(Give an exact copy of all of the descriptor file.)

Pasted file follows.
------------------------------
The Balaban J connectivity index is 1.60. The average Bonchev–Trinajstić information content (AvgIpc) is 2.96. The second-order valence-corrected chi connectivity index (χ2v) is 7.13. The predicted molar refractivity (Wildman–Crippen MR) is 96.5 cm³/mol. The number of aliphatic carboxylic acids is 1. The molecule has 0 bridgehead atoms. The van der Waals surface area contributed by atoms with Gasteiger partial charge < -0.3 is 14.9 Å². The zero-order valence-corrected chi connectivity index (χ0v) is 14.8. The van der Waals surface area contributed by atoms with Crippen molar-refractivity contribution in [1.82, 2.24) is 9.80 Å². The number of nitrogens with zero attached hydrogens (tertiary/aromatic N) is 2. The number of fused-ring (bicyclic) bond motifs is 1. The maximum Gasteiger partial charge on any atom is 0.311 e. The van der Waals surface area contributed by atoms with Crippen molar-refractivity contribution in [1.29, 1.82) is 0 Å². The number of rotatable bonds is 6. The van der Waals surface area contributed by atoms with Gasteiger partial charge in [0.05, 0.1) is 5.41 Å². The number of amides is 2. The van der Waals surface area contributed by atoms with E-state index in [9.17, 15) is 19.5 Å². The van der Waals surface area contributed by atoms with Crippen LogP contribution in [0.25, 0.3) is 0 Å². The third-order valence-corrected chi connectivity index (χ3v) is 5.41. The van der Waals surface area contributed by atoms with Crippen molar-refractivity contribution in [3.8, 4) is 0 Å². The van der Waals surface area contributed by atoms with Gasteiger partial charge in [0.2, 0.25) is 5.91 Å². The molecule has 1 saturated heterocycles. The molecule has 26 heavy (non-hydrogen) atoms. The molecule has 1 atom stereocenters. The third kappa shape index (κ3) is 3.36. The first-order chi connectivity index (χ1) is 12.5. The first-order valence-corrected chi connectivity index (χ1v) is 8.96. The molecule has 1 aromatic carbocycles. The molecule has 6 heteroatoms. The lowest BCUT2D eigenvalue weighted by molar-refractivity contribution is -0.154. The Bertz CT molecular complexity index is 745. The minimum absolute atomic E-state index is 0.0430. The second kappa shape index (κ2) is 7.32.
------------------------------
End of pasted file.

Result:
The Balaban J connectivity index is 1.60. The average Bonchev–Trinajstić information content (AvgIpc) is 2.96. The second-order valence-corrected chi connectivity index (χ2v) is 7.13. The predicted molar refractivity (Wildman–Crippen MR) is 96.5 cm³/mol. The number of aliphatic carboxylic acids is 1. The molecule has 0 bridgehead atoms. The van der Waals surface area contributed by atoms with Gasteiger partial charge < -0.3 is 14.9 Å². The zero-order valence-corrected chi connectivity index (χ0v) is 14.8. The van der Waals surface area contributed by atoms with Crippen molar-refractivity contribution in [1.82, 2.24) is 9.80 Å². The number of nitrogens with zero attached hydrogens (tertiary/aromatic N) is 2. The number of fused-ring (bicyclic) bond motifs is 1. The maximum Gasteiger partial charge on any atom is 0.311 e. The van der Waals surface area contributed by atoms with Crippen molar-refractivity contribution in [1.29, 1.82) is 0 Å². The number of rotatable bonds is 6. The van der Waals surface area contributed by atoms with Gasteiger partial charge in [0.05, 0.1) is 5.41 Å². The number of amides is 2. The van der Waals surface area contributed by atoms with E-state index in [9.17, 15) is 19.5 Å². The van der Waals surface area contributed by atoms with Crippen LogP contribution in [0.25, 0.3) is 0 Å². The third-order valence-corrected chi connectivity index (χ3v) is 5.41. The van der Waals surface area contributed by atoms with Crippen molar-refractivity contribution in [3.8, 4) is 0 Å². The van der Waals surface area contributed by atoms with Gasteiger partial charge in [0.2, 0.25) is 5.91 Å². The molecule has 1 saturated heterocycles. The molecule has 26 heavy (non-hydrogen) atoms. The molecule has 1 atom stereocenters. The third kappa shape index (κ3) is 3.36. The first-order chi connectivity index (χ1) is 12.5. The first-order valence-corrected chi connectivity index (χ1v) is 8.96. The molecule has 1 aromatic carbocycles. The molecule has 6 heteroatoms. The lowest BCUT2D eigenvalue weighted by molar-refractivity contribution is -0.154. The Bertz CT molecular complexity index is 745. The minimum absolute atomic E-state index is 0.0430. The second kappa shape index (κ2) is 7.32.